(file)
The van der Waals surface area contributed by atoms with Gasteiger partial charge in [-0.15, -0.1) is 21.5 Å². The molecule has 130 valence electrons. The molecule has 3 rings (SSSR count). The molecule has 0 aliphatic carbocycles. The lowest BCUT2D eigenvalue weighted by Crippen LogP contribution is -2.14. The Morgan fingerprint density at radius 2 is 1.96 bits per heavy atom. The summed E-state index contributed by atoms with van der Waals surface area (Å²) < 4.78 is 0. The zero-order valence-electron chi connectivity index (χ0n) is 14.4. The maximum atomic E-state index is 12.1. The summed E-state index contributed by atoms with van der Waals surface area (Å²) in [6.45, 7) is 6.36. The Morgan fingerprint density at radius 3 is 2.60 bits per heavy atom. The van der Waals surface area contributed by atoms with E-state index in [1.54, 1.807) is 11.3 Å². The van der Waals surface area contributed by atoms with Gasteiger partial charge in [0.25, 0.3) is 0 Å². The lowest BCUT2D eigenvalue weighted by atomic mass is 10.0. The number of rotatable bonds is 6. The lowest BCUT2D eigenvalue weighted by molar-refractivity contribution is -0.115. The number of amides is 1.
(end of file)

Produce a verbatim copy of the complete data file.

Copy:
The van der Waals surface area contributed by atoms with Gasteiger partial charge in [-0.15, -0.1) is 21.5 Å². The molecule has 130 valence electrons. The molecule has 3 rings (SSSR count). The molecule has 0 aliphatic carbocycles. The lowest BCUT2D eigenvalue weighted by Crippen LogP contribution is -2.14. The Morgan fingerprint density at radius 2 is 1.96 bits per heavy atom. The summed E-state index contributed by atoms with van der Waals surface area (Å²) < 4.78 is 0. The zero-order valence-electron chi connectivity index (χ0n) is 14.4. The maximum atomic E-state index is 12.1. The summed E-state index contributed by atoms with van der Waals surface area (Å²) in [6.45, 7) is 6.36. The Morgan fingerprint density at radius 3 is 2.60 bits per heavy atom. The van der Waals surface area contributed by atoms with E-state index in [1.54, 1.807) is 11.3 Å². The van der Waals surface area contributed by atoms with Gasteiger partial charge in [0.25, 0.3) is 0 Å². The lowest BCUT2D eigenvalue weighted by atomic mass is 10.0. The number of rotatable bonds is 6. The lowest BCUT2D eigenvalue weighted by molar-refractivity contribution is -0.115. The number of amides is 1.